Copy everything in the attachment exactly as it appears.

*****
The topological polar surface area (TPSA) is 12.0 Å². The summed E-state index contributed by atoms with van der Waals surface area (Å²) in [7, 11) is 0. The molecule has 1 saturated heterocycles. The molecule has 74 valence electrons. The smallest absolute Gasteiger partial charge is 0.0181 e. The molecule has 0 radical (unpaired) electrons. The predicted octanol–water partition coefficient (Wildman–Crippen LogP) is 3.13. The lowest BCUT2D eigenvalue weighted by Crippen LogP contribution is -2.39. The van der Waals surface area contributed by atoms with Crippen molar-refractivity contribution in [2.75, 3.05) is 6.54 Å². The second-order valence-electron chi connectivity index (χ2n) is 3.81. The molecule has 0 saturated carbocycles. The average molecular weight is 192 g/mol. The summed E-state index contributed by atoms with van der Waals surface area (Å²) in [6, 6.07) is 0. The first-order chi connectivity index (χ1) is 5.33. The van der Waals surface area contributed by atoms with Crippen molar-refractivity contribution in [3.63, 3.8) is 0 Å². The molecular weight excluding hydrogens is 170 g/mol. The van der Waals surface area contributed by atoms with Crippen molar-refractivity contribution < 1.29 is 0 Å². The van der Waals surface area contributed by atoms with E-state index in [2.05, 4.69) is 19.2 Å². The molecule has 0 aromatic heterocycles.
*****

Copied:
The topological polar surface area (TPSA) is 12.0 Å². The summed E-state index contributed by atoms with van der Waals surface area (Å²) in [7, 11) is 0. The molecule has 1 saturated heterocycles. The molecule has 74 valence electrons. The smallest absolute Gasteiger partial charge is 0.0181 e. The molecule has 0 radical (unpaired) electrons. The predicted octanol–water partition coefficient (Wildman–Crippen LogP) is 3.13. The lowest BCUT2D eigenvalue weighted by Crippen LogP contribution is -2.39. The van der Waals surface area contributed by atoms with Crippen molar-refractivity contribution in [2.75, 3.05) is 6.54 Å². The second-order valence-electron chi connectivity index (χ2n) is 3.81. The molecule has 0 saturated carbocycles. The average molecular weight is 192 g/mol. The summed E-state index contributed by atoms with van der Waals surface area (Å²) in [6, 6.07) is 0. The first-order chi connectivity index (χ1) is 5.33. The van der Waals surface area contributed by atoms with Crippen molar-refractivity contribution in [3.63, 3.8) is 0 Å². The molecular weight excluding hydrogens is 170 g/mol. The van der Waals surface area contributed by atoms with Crippen molar-refractivity contribution < 1.29 is 0 Å². The van der Waals surface area contributed by atoms with E-state index in [2.05, 4.69) is 19.2 Å². The molecule has 0 aromatic heterocycles.